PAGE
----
I'd recommend starting with the chef-solo mode, which is much easier to start with and well suitable even for more complex servers infra-structure. Also, take some time to learn some Ruby if you are not comfortable with the language.


    Mohammad Hossein M.

Simple yet Elegant

  • December 22, 2015
  • Review provided by G2

What do you like best?
When you are a rapid web designer/developer, you never want to be late on delivery.
Chef should be your choice if you want to automate or config a system the way you want.
It's easier than what you might think.
Test it today!
What do you dislike?
I've never had a problem with Chef, so I do not dislike anything about it.
What problems is the product solving and how is that benefiting you?
1. Saving time,
2. Saving Money,
3. Saving Clients
4. Learn how to think big about my future web dev needs.
Recommendations to others considering the product:
Just use it once and you'll love it.


    Jared M. S.

I use it for production technology at a cyber security startup and absolutely love it

  • December 22, 2015
  • Review provided by G2

What do you like best?
I love the ease of use, specifically the short time required to get set up and start iterating on a project using chef to manage complex configurations across large clusters of servers.
What do you dislike?
There a few things I don't like, but one in particular is that when first learning chef I found it hard to find exactly what I needed in the documentation and tutorials. Eventually, however, I was able to dig through enough documentation that I found what I needed.
What problems is the product solving and how is that benefiting you?
I am using Chef to automate configuration across many servers that require rapid iterations of changes to configuration. Without chef, I wouldn't be able to deploy changes to hundreds of machines spread across the world.
Recommendations to others considering the product:
Rather than trying to parse through many tutorials, just get started on a project with it. You'll find that Chef's intuitive design makes this method of learning easy!


    Information Technology and Services

Vagrant User

  • December 22, 2015
  • Review verified by G2

What do you like best?
I won't state how much I like chef due to its automation, but I'd like to say that in comparison with puppet and ansible, it gives better control as it allows you to "develop" your system. The dependencies system that's out of the box due to Ruby is really good! As a vagrant only user, chef-zero was the product that I really needed!
What do you dislike?
- I have to write ruby
- As a vagrant user, it feels it has quite some overhead when the system bootstraps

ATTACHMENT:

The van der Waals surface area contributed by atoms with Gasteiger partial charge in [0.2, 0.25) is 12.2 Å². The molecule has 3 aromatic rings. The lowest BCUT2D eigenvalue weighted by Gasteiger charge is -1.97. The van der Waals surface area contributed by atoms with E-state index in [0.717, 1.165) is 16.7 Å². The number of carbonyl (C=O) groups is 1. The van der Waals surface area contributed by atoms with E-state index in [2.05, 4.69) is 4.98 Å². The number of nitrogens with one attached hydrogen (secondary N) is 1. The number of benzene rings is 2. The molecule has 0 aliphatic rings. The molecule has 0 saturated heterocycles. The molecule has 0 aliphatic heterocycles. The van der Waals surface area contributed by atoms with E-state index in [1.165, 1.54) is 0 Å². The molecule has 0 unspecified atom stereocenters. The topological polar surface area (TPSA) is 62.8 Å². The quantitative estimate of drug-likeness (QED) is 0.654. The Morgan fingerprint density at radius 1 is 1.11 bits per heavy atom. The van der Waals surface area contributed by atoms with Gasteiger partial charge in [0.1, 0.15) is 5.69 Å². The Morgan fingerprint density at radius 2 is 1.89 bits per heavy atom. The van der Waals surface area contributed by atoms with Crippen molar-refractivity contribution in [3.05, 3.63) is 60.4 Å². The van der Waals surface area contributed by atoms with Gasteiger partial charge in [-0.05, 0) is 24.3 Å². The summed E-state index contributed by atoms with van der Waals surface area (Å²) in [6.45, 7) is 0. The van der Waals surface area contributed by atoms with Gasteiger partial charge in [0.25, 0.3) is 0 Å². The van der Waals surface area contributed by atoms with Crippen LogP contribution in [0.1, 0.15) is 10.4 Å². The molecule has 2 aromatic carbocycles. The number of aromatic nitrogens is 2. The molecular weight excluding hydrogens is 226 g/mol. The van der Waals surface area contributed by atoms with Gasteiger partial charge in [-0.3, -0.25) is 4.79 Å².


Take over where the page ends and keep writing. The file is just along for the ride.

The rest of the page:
- It takes more time to write something "quick and dirty", while ansible performs better for MVP cases
- As a vagrant user, it feels ugly the way I have to manage my secret files, databags are not the best case
What problems is the product solving and how is that benefiting you?
As a team leader, I've manage to create a unified environment for my team members, and having it on git, we are having the opportunity to all extended based on our ongoing needs. Using chef like that, It also gives me the opportunity to have a "shared communication protocol" with the devops side, and not missing any details that have been developed throughout the development phase.

As a business perspective, it has make the dev environment "disposable", as everything that's needed run in the Dev's VM and their laptops have no value now, or worrying if they got stolen
Recommendations to others considering the product:
Make it being easier to bootstrap new projects - MVPs, maybe use some template bucket?


    User in Information Technology and Services

good work in setting up instance in cloud

  • December 22, 2015
  • Review verified by G2

What do you like best?
After use the chef, it's easy and take very less time to set up a production instance(from 2 weeks to 3 hours). It's easy to learn by official docs.
What do you dislike?
a little expensive for side project / start up project
What problems is the product solving and how is that benefiting you?
set up different environments(DEV/QA/PROD) by chef. Migrating the existing environment to the cloud and also build new environments.
Recommendations to others considering the product:
it's good enough when build a cloud environments. And it's a good option on migrating the existing biz to the cloud.


    Almighty Y.

Chef let IT infrastructure implementation like an art planting.

  • December 22, 2015
  • Review provided by G2

What do you like best?
1. Chef is cross platform management solution.
2. make automation easier.
3. Just like cooking, follow the menu instruct to make a delicious meal.
4. Node role define flexible, easy and good for work.
What do you dislike?
1. module enhance not easy.
2. knife tool function may be could more and more.
3. Could not direct access to node console.
4. System configuration were handle by admin node(chef server).
What problems is the product solving and how is that benefiting you?
not yet.


    User in Internet

DevOps Engineer at Refinery29

  • December 18, 2015
  • Review provided by G2

What do you like best?
Chef is an all around wonderful provisioning system. I see the biggest advantage of Chef over its competitors, namely Puppet and Ansible (I don't have experience with any others), is the company and the community it facilitates. The most helpful part of the community is the wide, seemingly all inclusive, range of open source cookbooks available, which for the most part can be used out of the box to provision any system you might be building.
What do you dislike?
Developing new cookbooks—even more so when extending existing ones—for Chef requires a deep knowledge of how Chef works and of Ruby. Just knowing what you want to do is not enough.
What problems is the product solving and how is that benefiting you?
I used Chef at Elephant Ventures to build provisioning scripts for managing systems used to develop, and ocassionally deploy, web sites for our clients
Recommendations to others considering the product:
If cookbooks exist for everything you need, use Berkshelf with Chef to provision your systems. If cookbooks do not exist for your purposes or you need finer grained control than what existing cookbooks provide, use a different tool. I highly recommend Ansible, having built Refinery29's provisioning system using it, and have mostly heard good things about Salt, but have yet to try it.


    Sandip R.

Chef is one of best automation tool

  • December 18, 2015
  • Review provided by G2

What do you like best?
We used chef configuration management is doing good job so faar.
What do you dislike?
Process of deployment configuration is something tricky to understand but once learned is one of the great tool
What problems is the product solving and how is that benefiting you?
We have Internal product that we deploy on four different servers using chef and doing various configurations for each.